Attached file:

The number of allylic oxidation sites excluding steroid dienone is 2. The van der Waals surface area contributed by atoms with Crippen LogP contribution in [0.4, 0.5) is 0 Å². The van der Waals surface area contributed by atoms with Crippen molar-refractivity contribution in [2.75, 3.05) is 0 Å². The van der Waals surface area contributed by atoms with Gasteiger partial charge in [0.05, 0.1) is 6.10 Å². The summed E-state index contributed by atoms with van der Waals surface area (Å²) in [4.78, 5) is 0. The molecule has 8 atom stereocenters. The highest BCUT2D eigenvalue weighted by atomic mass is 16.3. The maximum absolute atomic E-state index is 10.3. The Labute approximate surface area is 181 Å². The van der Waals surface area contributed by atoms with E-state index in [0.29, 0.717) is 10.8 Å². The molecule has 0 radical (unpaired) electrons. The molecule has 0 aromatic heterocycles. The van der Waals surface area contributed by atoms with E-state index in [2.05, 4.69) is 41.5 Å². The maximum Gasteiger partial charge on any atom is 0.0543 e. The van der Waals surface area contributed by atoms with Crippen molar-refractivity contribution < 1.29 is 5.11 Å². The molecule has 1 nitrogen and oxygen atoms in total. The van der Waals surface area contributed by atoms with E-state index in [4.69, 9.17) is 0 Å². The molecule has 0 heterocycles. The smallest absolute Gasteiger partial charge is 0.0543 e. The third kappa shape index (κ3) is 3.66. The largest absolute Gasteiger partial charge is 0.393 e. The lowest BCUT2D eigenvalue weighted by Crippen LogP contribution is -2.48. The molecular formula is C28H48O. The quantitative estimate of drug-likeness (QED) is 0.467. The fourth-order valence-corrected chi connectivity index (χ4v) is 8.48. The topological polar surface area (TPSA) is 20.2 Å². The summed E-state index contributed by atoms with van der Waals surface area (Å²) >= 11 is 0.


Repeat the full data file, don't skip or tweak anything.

The number of allylic oxidation sites excluding steroid dienone is 2. The van der Waals surface area contributed by atoms with Crippen LogP contribution in [0.4, 0.5) is 0 Å². The van der Waals surface area contributed by atoms with Crippen molar-refractivity contribution in [2.75, 3.05) is 0 Å². The van der Waals surface area contributed by atoms with Gasteiger partial charge in [0.05, 0.1) is 6.10 Å². The summed E-state index contributed by atoms with van der Waals surface area (Å²) in [4.78, 5) is 0. The molecule has 8 atom stereocenters. The highest BCUT2D eigenvalue weighted by atomic mass is 16.3. The maximum absolute atomic E-state index is 10.3. The Labute approximate surface area is 181 Å². The van der Waals surface area contributed by atoms with E-state index in [0.29, 0.717) is 10.8 Å². The molecule has 0 radical (unpaired) electrons. The molecule has 0 aromatic heterocycles. The van der Waals surface area contributed by atoms with E-state index in [2.05, 4.69) is 41.5 Å². The maximum Gasteiger partial charge on any atom is 0.0543 e. The van der Waals surface area contributed by atoms with Crippen molar-refractivity contribution < 1.29 is 5.11 Å². The molecule has 1 nitrogen and oxygen atoms in total. The van der Waals surface area contributed by atoms with E-state index in [4.69, 9.17) is 0 Å². The molecule has 0 heterocycles. The smallest absolute Gasteiger partial charge is 0.0543 e. The third kappa shape index (κ3) is 3.66. The largest absolute Gasteiger partial charge is 0.393 e. The lowest BCUT2D eigenvalue weighted by Crippen LogP contribution is -2.48. The molecular formula is C28H48O. The quantitative estimate of drug-likeness (QED) is 0.467. The fourth-order valence-corrected chi connectivity index (χ4v) is 8.48. The topological polar surface area (TPSA) is 20.2 Å². The summed E-state index contributed by atoms with van der Waals surface area (Å²) >= 11 is 0.